British Journal of Cancer 84(11): 1544-1550.
Cheng, J., S.
Hsieh-Chen, and C. Tsai. (1989) L-Ascorbic acid produces hypoglycaemia and
hyperinsulinaemia in anaesthetized rats. The Journal of Pharmacy and
Pharmacology 41(5): 345-346.
(1998) The glucose/insulin system and vitamin C: implications in
insulin-dependent diabetes mellitus. Journal of the American College of
Nutrition 17(2): 105-108.
(1971) Observations on the dose and administration of ascorbic acid when
employed beyond the range of a vitamin in human pathology. Journal of Applied
Nutrition 23(3&4): 61-88.
Levy, T. (2002)
Vitamin C, Infectious Diseases, and Toxins: Curing the Incurable. Philadelphia,
PA: Xlibris Corporation, (www.xlibris.com)
Riordan, N., H.
Riordan, X. Meng, Y. Li, and J. Jackson. (1995) Intravenous ascorbate as a tumor
cytotoxic chemotherapeutic agent. Medical Hypotheses 44(3):207-213.
Smith, L. (1988)
The Clinical Experiences of Frederick R. Klenner, M.D.: Clinical Guide to the
Use of Vitamin C. Portland, OR: Life Sciences Press.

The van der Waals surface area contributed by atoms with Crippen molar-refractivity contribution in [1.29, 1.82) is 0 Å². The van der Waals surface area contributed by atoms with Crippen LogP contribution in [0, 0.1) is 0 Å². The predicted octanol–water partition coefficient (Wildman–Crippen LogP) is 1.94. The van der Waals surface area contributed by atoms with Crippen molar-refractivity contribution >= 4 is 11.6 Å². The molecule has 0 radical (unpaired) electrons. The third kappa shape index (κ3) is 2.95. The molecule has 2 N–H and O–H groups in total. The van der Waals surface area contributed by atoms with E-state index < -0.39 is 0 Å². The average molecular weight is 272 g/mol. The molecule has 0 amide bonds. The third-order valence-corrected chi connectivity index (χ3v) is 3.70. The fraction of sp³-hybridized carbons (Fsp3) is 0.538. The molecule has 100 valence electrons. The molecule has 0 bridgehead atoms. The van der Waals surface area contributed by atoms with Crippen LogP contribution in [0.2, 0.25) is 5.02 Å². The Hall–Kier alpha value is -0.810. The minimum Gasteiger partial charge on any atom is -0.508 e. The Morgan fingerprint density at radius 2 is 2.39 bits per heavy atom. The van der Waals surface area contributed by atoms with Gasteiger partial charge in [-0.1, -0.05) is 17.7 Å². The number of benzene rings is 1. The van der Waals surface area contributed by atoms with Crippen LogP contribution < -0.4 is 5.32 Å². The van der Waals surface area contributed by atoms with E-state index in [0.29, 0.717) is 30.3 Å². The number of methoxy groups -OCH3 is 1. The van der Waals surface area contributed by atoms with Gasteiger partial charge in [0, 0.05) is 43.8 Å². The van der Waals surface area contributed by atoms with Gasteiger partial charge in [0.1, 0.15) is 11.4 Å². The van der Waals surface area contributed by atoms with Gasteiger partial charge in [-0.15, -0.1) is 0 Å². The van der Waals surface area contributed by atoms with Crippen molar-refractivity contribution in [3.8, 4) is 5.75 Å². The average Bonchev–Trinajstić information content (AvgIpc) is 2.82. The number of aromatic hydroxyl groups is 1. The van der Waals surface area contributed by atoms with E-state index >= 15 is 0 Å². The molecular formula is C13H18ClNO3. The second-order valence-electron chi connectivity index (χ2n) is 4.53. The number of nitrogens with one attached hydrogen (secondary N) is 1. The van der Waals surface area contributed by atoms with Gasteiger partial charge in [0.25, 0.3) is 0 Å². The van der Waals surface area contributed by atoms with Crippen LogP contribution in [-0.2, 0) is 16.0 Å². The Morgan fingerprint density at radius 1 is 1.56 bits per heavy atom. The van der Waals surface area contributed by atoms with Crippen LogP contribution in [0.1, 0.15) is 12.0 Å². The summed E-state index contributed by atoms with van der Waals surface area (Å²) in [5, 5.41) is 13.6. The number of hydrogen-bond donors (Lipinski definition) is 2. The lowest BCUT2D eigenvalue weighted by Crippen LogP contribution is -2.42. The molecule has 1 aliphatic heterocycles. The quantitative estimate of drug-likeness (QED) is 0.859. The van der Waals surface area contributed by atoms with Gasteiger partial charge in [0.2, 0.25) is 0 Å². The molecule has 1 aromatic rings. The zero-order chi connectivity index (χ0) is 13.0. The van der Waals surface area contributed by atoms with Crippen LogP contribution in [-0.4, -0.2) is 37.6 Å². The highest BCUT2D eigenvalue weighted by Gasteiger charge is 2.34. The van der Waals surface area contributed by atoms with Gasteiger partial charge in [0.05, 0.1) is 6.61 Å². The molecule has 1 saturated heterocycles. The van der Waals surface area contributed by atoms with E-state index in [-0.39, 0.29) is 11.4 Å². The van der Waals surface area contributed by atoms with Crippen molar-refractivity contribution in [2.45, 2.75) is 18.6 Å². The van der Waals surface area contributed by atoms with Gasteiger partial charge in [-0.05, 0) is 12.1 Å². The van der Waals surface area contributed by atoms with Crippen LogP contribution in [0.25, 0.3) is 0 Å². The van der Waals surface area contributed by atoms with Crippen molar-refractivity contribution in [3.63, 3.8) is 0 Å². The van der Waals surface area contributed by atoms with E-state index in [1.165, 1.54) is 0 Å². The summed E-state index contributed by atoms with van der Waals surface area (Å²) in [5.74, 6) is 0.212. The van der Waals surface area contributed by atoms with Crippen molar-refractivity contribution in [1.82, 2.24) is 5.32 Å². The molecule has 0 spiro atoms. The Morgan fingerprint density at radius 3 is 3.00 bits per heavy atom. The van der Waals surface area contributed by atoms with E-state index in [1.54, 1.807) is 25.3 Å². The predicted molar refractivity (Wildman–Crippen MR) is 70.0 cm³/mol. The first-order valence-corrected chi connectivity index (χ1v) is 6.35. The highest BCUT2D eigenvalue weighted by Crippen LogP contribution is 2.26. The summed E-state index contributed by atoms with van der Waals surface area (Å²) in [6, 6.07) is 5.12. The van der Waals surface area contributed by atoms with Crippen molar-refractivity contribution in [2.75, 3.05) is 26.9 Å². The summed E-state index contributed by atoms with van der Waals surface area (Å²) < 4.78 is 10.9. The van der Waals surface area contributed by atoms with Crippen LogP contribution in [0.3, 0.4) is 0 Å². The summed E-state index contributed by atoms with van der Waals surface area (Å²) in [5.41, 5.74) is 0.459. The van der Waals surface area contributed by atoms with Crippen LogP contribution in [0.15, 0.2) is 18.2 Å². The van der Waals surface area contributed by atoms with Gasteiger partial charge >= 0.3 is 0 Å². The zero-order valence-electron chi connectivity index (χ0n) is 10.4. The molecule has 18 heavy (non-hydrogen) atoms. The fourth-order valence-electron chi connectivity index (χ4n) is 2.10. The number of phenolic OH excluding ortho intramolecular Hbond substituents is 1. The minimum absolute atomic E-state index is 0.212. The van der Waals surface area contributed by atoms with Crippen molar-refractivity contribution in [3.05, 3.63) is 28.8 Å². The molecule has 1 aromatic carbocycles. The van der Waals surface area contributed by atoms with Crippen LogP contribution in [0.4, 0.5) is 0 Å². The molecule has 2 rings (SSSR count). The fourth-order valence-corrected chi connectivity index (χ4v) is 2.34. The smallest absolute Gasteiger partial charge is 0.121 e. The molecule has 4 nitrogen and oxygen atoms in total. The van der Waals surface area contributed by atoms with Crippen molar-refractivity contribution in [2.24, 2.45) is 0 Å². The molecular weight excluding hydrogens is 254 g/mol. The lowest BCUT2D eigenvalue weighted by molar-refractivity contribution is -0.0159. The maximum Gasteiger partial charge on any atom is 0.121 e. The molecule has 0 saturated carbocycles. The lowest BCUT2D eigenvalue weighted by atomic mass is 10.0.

Stone, I. (1972)
The Healing Factor: "Vitamin C" Against Disease. New York, NY: Grosset &
Sylvest, 0. (1942) The effect of ascorbic acid on the
carbohydrate metabolism. Acta Medica Scandinavica 110:183-196.
Washko, P., D. Rotrosen, and M. Levine. (1991) Ascorbic acid in
human neutrophils. The American Journal of Clinical Nutrition
you again for your efforts to promote my material.
my books I have discovered to my satisfaction and scientific amazement that
oral liposomal vitamin C, in a dose of only several grams, has consistently
proved to be substantially superior clinically to 50 to 100 gram
infusions of vitamin C. I believe this is due to a vastly facilitated
intracellular uptake of the vitamin C.
If you are interested in this for yourself and your readers,
www.livonlabs.com I am a consultant to this
company, but I
became so only after realizing what an astounding product this is.
Intravenous vitamin C is still much better than any other oral form of
vitamin C, but the liposomal C is consistently much better than the
intravenous vitamin C. When I am sick,I want both, but given a choice of
only one, I would take the liposomal C every time.